• Sam Mitani

Red Mist, Chapter 5

Updated: Apr 9

Stockton Clay, the owner and editor-in-chief of Automobile Digest, strolled casually into the Argon conference room, giving everyone seated at the table a slight nod. He looked no more than thirty-years old, wearing a boyish grin on his milk-tea-colored face, while his slicked-back brown hair glistened under the florescent lights. His blue suit seemed one size too large, but what particularly caught Max Koga’s eye was Stockton’s faded green Asteroids T-shirt because it totally clashed with the suit.

“I’m Stockton. It’s nice to meet you,” he said as he shook Koga’s hand.

“Likewise,” Koga answered. “I’m a fan of your work.”

Koga knew Clay’s bio by heart. Seven years ago, the boy-wonder had taken the reins of Automobile Digest, immediately transforming it into the most-visited and widely read automotive website in the world, with more than seven million YouTube subscribers and a popular weekly television show to boot. While a printed version of Automobile Digest was still produced, the bulk of its viewership and revenue came by way of the internet, which consisted of several online magazines, a dozen social media sites and plenty of streaming content.

Verdy motioned Stockton to take a seat at the table. “Max, I take it that you know Stockton Clay here is the owner of Automobile Digest as well as its editor-in-chief. What you probably don’t know is that he’s a large stakeholder in Argon Securities, and he’s helping us by letting us use his magazine as a front for our current operation. He has full security clearance, so consider him one of us. Also, let me explain that only the CIA and the FBI are in the loop about our little setup here. Everything you see and do is classified. Are we clear on that?”

Nowhere else, not even in the Navy, Koga mused, would he be able to go undercover as an automotive journalist and hunt bad guys. It was better than hitting the Lotto jackpot.

“Are we clear on that, Max?” Verdy repeated.

“Yes, sir, very clear,” Koga responded. 

“Good,” Verdy said. “Last week, Stockton contacted me about a car company called Song Motors, saying something wasn’t right with them. Can you fill Max in from the beginning?”

Stockton swiveled his chair so it faced Koga. “At the Beijing Motor Show a few months back, Song Motors, a Chinese company we had never heard of before, displayed an electric SUV concept vehicle called the CruiseStar. The reported price tag for the production version of this vehicle was two million dollars. Our reporter covering the show asked for more information, but none was forthcoming. We really wanted to get the scoop on this thing, so I had our best investigative reporter, who also spoke fluent Mandarin, travel to China to see if we could get an exclusive on it. Three days after he left, he called in to say he was quitting his job.”

“Why?” Koga asked.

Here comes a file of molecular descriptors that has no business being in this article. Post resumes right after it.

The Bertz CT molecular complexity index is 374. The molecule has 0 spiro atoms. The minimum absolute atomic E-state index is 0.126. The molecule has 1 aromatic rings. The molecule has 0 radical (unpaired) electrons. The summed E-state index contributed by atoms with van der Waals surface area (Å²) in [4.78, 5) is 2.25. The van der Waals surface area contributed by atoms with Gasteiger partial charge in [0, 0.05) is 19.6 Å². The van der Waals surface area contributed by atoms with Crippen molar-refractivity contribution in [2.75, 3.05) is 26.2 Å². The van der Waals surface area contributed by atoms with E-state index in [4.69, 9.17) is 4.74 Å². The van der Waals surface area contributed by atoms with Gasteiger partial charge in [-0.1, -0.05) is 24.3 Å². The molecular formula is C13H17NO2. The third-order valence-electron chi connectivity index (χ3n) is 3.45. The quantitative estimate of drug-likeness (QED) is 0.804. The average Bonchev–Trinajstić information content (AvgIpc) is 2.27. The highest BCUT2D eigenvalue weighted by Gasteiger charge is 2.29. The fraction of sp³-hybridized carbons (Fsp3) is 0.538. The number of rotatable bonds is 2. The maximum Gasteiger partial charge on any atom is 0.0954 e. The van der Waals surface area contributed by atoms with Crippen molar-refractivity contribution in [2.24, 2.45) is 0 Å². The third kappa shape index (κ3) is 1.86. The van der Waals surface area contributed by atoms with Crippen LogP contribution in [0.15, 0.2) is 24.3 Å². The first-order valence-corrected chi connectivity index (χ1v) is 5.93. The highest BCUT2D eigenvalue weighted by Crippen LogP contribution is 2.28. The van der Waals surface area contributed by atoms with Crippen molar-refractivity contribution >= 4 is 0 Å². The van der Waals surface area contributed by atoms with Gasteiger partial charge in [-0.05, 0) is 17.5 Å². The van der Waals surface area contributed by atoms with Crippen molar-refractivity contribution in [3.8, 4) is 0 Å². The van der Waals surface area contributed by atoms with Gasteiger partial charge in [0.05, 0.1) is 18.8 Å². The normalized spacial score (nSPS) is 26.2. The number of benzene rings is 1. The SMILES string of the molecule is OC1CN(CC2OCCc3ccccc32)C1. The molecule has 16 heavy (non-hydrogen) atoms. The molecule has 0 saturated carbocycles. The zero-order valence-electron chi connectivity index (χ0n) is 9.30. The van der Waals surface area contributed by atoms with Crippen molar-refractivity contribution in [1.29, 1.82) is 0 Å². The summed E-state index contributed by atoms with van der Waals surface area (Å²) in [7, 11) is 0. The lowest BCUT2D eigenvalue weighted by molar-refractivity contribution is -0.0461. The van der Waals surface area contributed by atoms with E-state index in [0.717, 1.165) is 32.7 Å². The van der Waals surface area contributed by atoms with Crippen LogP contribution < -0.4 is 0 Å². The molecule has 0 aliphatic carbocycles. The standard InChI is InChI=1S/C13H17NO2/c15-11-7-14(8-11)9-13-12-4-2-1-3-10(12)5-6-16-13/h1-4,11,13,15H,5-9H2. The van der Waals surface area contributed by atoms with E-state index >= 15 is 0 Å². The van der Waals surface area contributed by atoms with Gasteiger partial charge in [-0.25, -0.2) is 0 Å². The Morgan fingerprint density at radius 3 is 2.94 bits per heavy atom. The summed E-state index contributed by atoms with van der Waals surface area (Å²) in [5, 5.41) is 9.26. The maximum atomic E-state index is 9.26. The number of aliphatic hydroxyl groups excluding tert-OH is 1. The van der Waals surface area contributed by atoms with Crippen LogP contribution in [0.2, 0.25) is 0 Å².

“He said that his life was threatened by gangsters. They roughed him up a bit and told him never to come back,” Clay replied. “They also told him that if he continued to look into Song Motors, they would come after him and his family. I, in turn, mentioned this incident to my contacts at the CIA, and they directed me to Paul.”

Verdy leaned forward in his chair. “HQ notified me a few minutes ago that a small cargo ship rented by Song Motors arrived at Port Hueneme earlier today.”

“I heard that they’re bringing another high-end concept car to the Los Angeles Auto Show, which takes place next week," Stockton commented. "Some companies use the smaller ports like Port Hueneme to bring in their top-secret products for more secrecy.”

Koga jumped in. “I know the Port Hueneme area fairly well; I’ve been to the naval base there a few times.”

Verdy shot Koga a hard stare. “It is my intention to keep you from high-stress situations, at least for the first couple of weeks.”

“I can handle it,” Koga maintained. “And besides, odds are that Song Motors is just another car company overzealously guarding its future products from leaking to the media.”

Stockton nodded. “I tend to agree, but the fact that they’ve refused to divulge their funding does raise a yellow flag.”

Verdy let out a deep sigh. “Okay, Max, but recon only. I made sure that whatever is inside that cargo ship will be held up in customs until at least until tomorrow morning. I don’t want to cause an international incident that can blow our cover, so no engagement whatsoever. The name of the ship is the Mucho Gusto, registered in Panama.”

“Which means pretty much nothing, as most private cargo companies register their vessels with a different country,” Rawlings noted. “I’d love to go with you, Max, but I need to be somewhere else in an hour.”

“I’m a big boy. I can handle it,” Koga said with a smile.

“Good. We meet at oh-six-hundred tomorrow. Everyone knows what they need to do. Is there anything else?” Verdy asked.

Koga replied in a clear voice. “Yes, sir. As a matter of fact, there is.”

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